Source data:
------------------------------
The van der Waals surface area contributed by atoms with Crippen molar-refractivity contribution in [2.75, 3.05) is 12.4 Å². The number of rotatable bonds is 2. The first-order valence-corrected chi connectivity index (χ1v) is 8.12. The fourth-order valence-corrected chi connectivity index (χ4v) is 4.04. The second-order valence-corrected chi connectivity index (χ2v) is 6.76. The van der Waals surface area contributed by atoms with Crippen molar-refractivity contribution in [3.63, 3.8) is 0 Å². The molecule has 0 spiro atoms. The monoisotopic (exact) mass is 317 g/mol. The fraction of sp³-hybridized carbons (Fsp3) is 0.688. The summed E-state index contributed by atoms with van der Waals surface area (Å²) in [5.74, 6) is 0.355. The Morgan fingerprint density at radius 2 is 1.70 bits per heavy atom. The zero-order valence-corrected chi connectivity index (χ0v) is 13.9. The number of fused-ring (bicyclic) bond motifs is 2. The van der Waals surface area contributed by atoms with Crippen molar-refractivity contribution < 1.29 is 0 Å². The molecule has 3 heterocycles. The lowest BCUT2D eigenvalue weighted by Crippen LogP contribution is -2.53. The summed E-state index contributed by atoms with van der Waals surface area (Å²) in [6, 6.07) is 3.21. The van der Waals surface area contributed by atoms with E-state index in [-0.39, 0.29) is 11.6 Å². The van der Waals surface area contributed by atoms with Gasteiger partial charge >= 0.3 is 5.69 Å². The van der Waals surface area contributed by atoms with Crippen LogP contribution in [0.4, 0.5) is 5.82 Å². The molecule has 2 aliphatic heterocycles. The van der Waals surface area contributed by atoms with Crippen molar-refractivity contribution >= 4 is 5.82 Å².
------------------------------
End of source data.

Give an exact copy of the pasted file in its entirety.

The van der Waals surface area contributed by atoms with Crippen molar-refractivity contribution in [2.75, 3.05) is 12.4 Å². The number of rotatable bonds is 2. The first-order valence-corrected chi connectivity index (χ1v) is 8.12. The fourth-order valence-corrected chi connectivity index (χ4v) is 4.04. The second-order valence-corrected chi connectivity index (χ2v) is 6.76. The van der Waals surface area contributed by atoms with Crippen molar-refractivity contribution in [3.63, 3.8) is 0 Å². The molecule has 0 spiro atoms. The monoisotopic (exact) mass is 317 g/mol. The fraction of sp³-hybridized carbons (Fsp3) is 0.688. The summed E-state index contributed by atoms with van der Waals surface area (Å²) in [5.74, 6) is 0.355. The Morgan fingerprint density at radius 2 is 1.70 bits per heavy atom. The zero-order valence-corrected chi connectivity index (χ0v) is 13.9. The number of fused-ring (bicyclic) bond motifs is 2. The van der Waals surface area contributed by atoms with Crippen molar-refractivity contribution < 1.29 is 0 Å². The molecule has 3 heterocycles. The lowest BCUT2D eigenvalue weighted by Crippen LogP contribution is -2.53. The summed E-state index contributed by atoms with van der Waals surface area (Å²) in [6, 6.07) is 3.21. The van der Waals surface area contributed by atoms with E-state index in [-0.39, 0.29) is 11.6 Å². The van der Waals surface area contributed by atoms with Gasteiger partial charge >= 0.3 is 5.69 Å². The van der Waals surface area contributed by atoms with Crippen LogP contribution in [0.4, 0.5) is 5.82 Å². The molecule has 2 aliphatic heterocycles. The van der Waals surface area contributed by atoms with Crippen molar-refractivity contribution >= 4 is 5.82 Å².